It was only a week or two ago that WordPress won at the Open Source CMS Awards [at time of writing], and was only topped by Drupal in the PHP CMS category.Even a year or two ago, WordPress was definitely very blog oriented, but that’s changing. A lot of people will certainly still see it as a blogging system for a while to come, but all WP can do is keep growing and keep making its users talk about it. Sooner or later, it’s going to lose that blog-only stigma altogether.
Tough question… I’m really bad at predicting the future, as I saw myself working a 8-4 job, but here I am, making a living of WP. I think WP will continue to dominate blogging market, but also gain on other CMS’s like EE, Drupal etc once everybody sees the potential.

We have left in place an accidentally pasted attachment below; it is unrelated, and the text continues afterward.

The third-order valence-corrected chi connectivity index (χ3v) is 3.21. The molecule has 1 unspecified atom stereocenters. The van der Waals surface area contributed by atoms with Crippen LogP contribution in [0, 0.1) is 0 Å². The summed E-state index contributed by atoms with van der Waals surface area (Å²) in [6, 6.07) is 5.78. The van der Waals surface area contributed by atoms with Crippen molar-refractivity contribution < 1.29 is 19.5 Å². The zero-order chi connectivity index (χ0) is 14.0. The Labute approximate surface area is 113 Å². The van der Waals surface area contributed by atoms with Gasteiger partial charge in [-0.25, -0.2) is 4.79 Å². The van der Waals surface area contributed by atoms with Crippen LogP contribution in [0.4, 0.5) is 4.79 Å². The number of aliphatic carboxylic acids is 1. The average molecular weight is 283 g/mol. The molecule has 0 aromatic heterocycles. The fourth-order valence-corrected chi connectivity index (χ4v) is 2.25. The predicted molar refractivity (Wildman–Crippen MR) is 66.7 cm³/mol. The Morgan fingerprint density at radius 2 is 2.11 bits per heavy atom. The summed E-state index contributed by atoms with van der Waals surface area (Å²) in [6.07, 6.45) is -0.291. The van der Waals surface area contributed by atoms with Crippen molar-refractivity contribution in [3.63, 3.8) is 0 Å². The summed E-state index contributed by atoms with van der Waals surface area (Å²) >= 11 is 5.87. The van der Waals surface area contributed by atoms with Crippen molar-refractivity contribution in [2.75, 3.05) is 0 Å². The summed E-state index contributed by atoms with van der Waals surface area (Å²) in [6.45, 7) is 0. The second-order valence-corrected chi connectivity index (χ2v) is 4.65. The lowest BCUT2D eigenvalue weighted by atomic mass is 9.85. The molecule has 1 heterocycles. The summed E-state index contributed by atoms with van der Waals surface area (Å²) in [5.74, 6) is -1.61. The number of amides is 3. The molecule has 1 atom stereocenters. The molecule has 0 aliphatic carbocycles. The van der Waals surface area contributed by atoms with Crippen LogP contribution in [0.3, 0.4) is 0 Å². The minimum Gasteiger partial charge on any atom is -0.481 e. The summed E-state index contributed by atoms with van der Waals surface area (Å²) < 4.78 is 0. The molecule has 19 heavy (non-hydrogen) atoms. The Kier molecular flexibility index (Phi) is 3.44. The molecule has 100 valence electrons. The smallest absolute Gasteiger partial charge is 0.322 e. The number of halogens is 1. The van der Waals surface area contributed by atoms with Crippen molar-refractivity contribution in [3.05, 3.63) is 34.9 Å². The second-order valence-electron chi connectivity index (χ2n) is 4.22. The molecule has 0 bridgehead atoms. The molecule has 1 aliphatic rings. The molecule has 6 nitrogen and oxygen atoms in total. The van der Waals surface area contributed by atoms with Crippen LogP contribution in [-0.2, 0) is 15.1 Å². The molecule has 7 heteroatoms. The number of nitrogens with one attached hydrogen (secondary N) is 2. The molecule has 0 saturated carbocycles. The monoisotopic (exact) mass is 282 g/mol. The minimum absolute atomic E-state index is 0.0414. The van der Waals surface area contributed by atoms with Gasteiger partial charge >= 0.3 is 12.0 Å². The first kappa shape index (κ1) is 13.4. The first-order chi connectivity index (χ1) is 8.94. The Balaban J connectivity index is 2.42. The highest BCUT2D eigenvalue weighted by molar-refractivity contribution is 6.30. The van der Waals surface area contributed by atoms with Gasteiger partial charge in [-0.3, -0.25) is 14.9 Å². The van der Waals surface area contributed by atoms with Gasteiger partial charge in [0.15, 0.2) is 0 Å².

It will evolve into a CMS framework powering majority of the sites on internet.
I think WordPress is being seen more and more as a CMS, I believe it will be always seen as the best blogging open source platform, but the usage as a CMS will grow more and more.
More flexibility. In Piwik for example everything is a plugin: individual data visualizations, the installation routine and even the plugin API. I like the ability to replace nearly every code fragment with my own.
This would push WordPress to the next level.
I haven’t looked at WordPress as a blogging platform in years, but perhaps that is because my team and I at Crowd Favorite spend almost all of our time building large scale sites on it – many of which have no blog.I expect the core product to continue to be enhanced with improvements to basic features, and that the surrounding projects (bbPress, BuddyPress, etc.) will continue to mature as well. Eventually, there will be some more formal support for CMS style sites either in core or through a different *Press offshoot. I’ve taken a step on doing this for our needs with the Carrington CMS theme framework.